Aluminum Smelting and Refining: In the process of aluminum alloy smelting, a refining agent is added to the furnace for processing, so it is called “refining”. In aluminum and aluminum alloy melts, refining agents can remove metal impurities, oxides and other oxide inclusions from the melt through physical, chemical or physical-chemical interactions. It is determined by the adsorption and dissolution of the refining agent on the oxide inclusions in the melt and the chemical interaction between the refining agent and the impurities in the melt.
The smaller the interfacial tension between the refining agent and the inclusions, the better the adsorption of the refining agent. Some metal impurities in the aluminum melt are difficult to remove during the smelting process. These impurities can only be strictly limited in the raw materials, such as silicon, iron and other impurities. The other metal impurities, such as calcium, zinc and other metals, will adversely affect the properties of aluminum alloys. These harmful impurities should be removed before smelting or casting.
Aluminum Smelting and Refining
In the process of refining and transportation of molten metal, foreign matter such as oxide scale, intermetallic compounds, and hearth fragments are easily brought into the molten metal to form non-metallic inclusions. These non-metallic inclusions are mainly oxide inclusions. According to the different formation period in the melting and casting process, it can be divided into primary oxide inclusions and secondary oxide inclusions.
Primary oxide inclusions mainly refer to all oxide inclusions formed before molten aluminum is poured. The secondary oxide inclusions can be divided into two categories according to their shapes: one is the large inclusions with uneven distribution in the macrostructure, and some kind of inclusions make the alloy structure discontinuous and reduce the air tightness of the workpiece, which becomes the source of corrosion. Reducing the strength and plasticity of aluminum alloys often becomes the source of cracks in parts. The second type of oxide inclusions refers to small, dispersed inclusions, which cannot be completely removed even after careful purification. It increases the viscosity of the molten metal, reduces the feeding ability of the molten aluminum during solidification, and easily causes shrinkage of the casting.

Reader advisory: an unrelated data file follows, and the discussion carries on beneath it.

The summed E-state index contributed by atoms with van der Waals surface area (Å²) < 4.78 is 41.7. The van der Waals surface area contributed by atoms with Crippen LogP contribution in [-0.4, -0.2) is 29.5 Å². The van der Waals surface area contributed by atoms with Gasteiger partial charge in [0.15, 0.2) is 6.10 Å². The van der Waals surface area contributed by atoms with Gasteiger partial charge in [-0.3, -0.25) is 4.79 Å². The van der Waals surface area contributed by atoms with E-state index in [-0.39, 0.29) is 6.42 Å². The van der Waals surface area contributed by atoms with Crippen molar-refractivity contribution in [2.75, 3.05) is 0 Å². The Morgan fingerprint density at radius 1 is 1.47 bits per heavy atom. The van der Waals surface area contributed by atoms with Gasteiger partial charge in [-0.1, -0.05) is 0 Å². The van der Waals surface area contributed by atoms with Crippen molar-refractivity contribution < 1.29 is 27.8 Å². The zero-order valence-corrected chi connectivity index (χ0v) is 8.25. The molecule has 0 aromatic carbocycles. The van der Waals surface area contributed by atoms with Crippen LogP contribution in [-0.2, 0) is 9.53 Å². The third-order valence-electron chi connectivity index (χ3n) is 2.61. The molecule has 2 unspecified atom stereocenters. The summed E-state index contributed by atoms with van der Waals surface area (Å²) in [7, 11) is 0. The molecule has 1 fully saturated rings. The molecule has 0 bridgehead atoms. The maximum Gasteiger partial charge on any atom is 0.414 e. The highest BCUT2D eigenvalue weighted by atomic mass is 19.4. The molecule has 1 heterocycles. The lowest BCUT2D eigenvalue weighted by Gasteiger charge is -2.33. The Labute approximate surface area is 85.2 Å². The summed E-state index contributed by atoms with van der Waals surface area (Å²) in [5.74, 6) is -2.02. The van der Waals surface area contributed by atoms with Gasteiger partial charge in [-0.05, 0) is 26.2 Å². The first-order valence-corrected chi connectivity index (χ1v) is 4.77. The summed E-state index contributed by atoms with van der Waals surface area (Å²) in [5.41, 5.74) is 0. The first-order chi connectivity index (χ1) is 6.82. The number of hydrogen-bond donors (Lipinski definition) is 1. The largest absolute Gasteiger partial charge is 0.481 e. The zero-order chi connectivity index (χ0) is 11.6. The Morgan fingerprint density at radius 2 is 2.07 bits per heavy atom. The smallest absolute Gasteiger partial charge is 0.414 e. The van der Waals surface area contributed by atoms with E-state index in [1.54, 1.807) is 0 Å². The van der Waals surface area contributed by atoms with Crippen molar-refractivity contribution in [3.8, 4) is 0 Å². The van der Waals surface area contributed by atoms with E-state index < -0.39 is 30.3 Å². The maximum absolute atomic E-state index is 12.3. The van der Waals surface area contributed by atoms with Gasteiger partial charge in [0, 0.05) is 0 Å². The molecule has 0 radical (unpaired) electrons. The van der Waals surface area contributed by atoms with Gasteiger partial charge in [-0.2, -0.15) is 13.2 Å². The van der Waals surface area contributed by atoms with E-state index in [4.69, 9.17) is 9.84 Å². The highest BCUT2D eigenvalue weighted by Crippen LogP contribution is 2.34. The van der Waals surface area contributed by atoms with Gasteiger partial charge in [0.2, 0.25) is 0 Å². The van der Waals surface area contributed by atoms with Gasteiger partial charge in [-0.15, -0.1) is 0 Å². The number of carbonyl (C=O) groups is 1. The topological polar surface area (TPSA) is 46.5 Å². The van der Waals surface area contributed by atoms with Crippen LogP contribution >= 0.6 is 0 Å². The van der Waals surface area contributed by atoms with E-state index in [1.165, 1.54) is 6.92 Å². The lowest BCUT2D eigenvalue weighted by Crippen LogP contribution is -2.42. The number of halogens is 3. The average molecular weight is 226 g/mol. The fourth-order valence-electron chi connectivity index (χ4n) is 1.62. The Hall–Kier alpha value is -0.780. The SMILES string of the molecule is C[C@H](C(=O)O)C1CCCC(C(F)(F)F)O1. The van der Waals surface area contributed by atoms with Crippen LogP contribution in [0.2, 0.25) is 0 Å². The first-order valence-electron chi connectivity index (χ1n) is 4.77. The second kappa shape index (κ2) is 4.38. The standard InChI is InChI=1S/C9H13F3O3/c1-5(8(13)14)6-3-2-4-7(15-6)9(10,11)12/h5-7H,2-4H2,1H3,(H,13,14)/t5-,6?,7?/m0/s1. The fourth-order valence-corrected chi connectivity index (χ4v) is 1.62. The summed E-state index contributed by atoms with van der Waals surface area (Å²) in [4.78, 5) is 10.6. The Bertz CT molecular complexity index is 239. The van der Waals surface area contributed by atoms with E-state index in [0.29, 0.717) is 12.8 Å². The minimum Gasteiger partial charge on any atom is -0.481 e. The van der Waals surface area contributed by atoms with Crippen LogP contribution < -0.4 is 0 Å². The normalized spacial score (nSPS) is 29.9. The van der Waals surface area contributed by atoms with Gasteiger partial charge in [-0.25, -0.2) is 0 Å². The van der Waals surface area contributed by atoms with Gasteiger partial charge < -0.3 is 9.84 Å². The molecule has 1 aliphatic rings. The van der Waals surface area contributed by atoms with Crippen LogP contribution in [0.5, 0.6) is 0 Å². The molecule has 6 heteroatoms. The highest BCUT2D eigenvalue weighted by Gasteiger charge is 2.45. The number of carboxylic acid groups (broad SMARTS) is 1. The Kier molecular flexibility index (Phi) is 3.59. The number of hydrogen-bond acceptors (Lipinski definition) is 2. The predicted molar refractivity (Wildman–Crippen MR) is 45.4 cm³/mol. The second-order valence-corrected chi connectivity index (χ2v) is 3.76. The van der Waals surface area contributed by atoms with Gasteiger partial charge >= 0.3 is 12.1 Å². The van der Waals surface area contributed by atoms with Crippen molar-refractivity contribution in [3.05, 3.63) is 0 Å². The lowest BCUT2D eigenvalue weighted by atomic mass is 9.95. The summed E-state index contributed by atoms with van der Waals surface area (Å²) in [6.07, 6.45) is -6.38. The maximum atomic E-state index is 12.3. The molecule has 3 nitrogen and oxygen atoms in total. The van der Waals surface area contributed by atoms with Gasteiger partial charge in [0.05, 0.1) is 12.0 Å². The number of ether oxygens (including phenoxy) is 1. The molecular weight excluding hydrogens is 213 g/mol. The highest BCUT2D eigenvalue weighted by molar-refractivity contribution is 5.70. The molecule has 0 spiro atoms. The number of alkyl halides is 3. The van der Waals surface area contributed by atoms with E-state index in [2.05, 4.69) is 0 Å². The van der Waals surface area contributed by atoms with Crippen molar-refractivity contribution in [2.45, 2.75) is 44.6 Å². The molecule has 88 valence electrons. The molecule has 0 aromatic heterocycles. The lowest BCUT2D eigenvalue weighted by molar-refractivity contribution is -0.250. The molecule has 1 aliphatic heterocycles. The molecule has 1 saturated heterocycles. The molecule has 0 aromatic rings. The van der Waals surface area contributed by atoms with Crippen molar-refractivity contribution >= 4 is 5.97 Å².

Secondary oxide inclusions, also known as endogenous inclusions, are mainly formed during the casting process. The endogenous inclusions are generally distributed more uniformly and the particles are smaller. The splashing of molten aluminum during the pouring process, the turbulence is that the aluminum oxide in the sand mold interacts with the water in the molding sand, and the water is decomposed into oxygen and hydrogen. Oxygen reacts with aluminum to form oxide inclusions, and hydrogen decomposes the molten aluminum.
Impurity Removal Method
Vacuum treatment is to use impurity elements whose boiling point is lower than that of aluminum (boiling point is 1800°C) and the main components of aluminum alloy under vacuum conditions, and remove them by evaporation.
Harmful impurity elements can chemically react with the refining agent to form compounds that can be separated from aluminum and are carried into the refining slag and discharged through the adsorption of the refining agent.